Thing is that those species like coyotes or raccoons or deers are problematic simply because their populations have grown too big. You want to put their populations under the control, but not exterminate them completely. And that second part is where ranchers are not very good at, and then you end up having to install external controls to regulate the hunting and the whole thing becomes a lot more complicated and expensive for tax payers.

That's what Australia does for feral pigs, and it works pretty well.

Right, but the ideal number of feral hogs is zero. The ideal number of wild wolves is not zero.

That isn’t a universally accepted opinion.

Feral hogs are an invasive species in the US that causes significant property and ecological damage while also not being a particularly good game animal. That ticks pretty much all the "we don't want this here" boxes that I'm aware of.

Who wants feral hogs?

This idea is anti-economic. It has always ended in a very expensive mess by the unavoidable and huge collateral damages each time it was implemented

There are 2.79 million federal employees in the US. What's the probability that the average voter knows what any of them do all day? Democracy has no chance, we live under the rule of unchecked bureaucracy.

Here's a description of the m44 device: https://www.aphis.usda.gov/publications/wildlife_damage/fs-m...

Interestingly, the picture in the AP article above and the one in the manual do not match. The one in your link has a danger sign, but the one in the article has no such sign.

I wonder if the one that killed that dog had a sign.

Even a danger sign won't stop a dog or say a small child.

I remember reading about these years ago and I'm surprised that they're still in use. There's definitely a need to control wildlife populations, but doing it with devices that are akin to cyanide landmines seems like a bad idea.

The people in the article were unaware that one of these devices was placed a few hundred feet from their property. The signage on these devices also seem to be very small. I'm wondering if medical services are given any training or a heads up when these devices are placed. Cyanide poisoning is not the most common thing and I'm wondering how quickly medical services would recognize it.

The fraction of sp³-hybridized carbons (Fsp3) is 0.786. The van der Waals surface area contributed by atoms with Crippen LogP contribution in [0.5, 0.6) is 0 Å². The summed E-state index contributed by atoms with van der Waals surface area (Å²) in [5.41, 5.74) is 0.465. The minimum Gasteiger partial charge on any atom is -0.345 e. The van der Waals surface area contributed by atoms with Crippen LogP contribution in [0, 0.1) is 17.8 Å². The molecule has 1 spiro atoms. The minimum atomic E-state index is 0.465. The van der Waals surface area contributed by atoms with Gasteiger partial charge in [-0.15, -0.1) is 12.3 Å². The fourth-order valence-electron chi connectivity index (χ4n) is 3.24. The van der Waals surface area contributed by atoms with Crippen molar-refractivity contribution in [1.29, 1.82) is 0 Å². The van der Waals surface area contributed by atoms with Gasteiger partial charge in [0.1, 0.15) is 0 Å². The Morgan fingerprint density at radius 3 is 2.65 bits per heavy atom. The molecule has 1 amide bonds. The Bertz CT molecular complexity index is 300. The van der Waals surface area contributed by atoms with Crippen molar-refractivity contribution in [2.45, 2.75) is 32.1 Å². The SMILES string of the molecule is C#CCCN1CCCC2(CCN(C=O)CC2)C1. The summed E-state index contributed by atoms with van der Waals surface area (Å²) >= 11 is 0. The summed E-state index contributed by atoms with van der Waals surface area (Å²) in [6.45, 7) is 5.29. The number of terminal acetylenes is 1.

These devices also seem to contain a large amount of sodium cyanide (880 mg). This is definitely enough cyanide to kill a child and even some adults. Though it seems like the release mechanism would make it difficult for a person to actually ingest all of the cyanide.


This seems like a really bad idea. I would be furious if anyone put that thing 350ft from my house.

Are these devices surrounded by warning signs to ward off individuals that may be getting too close? I've not heard of these devices before and as someone who lives on the edge of a large wooded area with young kids this alarms me. I'd presume they would at least nail some signs to nearby trees supporting bright colors to inform an uneducated passerby that danger lies ahead.

EDIT - After doing a bit more research on these mechanisms I feel a bit better knowing they are triggered by animals biting and pulling on the cloth portion to release the poison (I still don't like these devices). I was concerned it was more proximity based. They do appear to be tagged with a bright colored warning label on the device itself.

A relative used to work for them. It's fair to say that the organization isn't widely known, but you could say the same for the National Geodetic Survey.

I really like happening upon USGS/NGS survey markers on mountain summits. Oldest I've seen is from the 1890s (under a different agency name).

"Secretive" is just generic flamebait. We'll take it out.

The USDA is infamous for being especially cozy with the industry it's supposed to look after. Department of the Interior should probably do anything to do with wildlife.

> "The American Sheep Industry Association has called the M-44 a 'critical tool' that has a 'proven track record of protecting livestock and the environment'"

I don't see how a cyanide bomb intended to kill wild animals protects the environment. Those wolves are native species and part of the environment. Killing them is hurting the environment, definitionally. And given that these bombs don't strategically kill invasive species and are just as if not more likely to kill native species, then I don't see any reasonable claim that these are protecting the environment.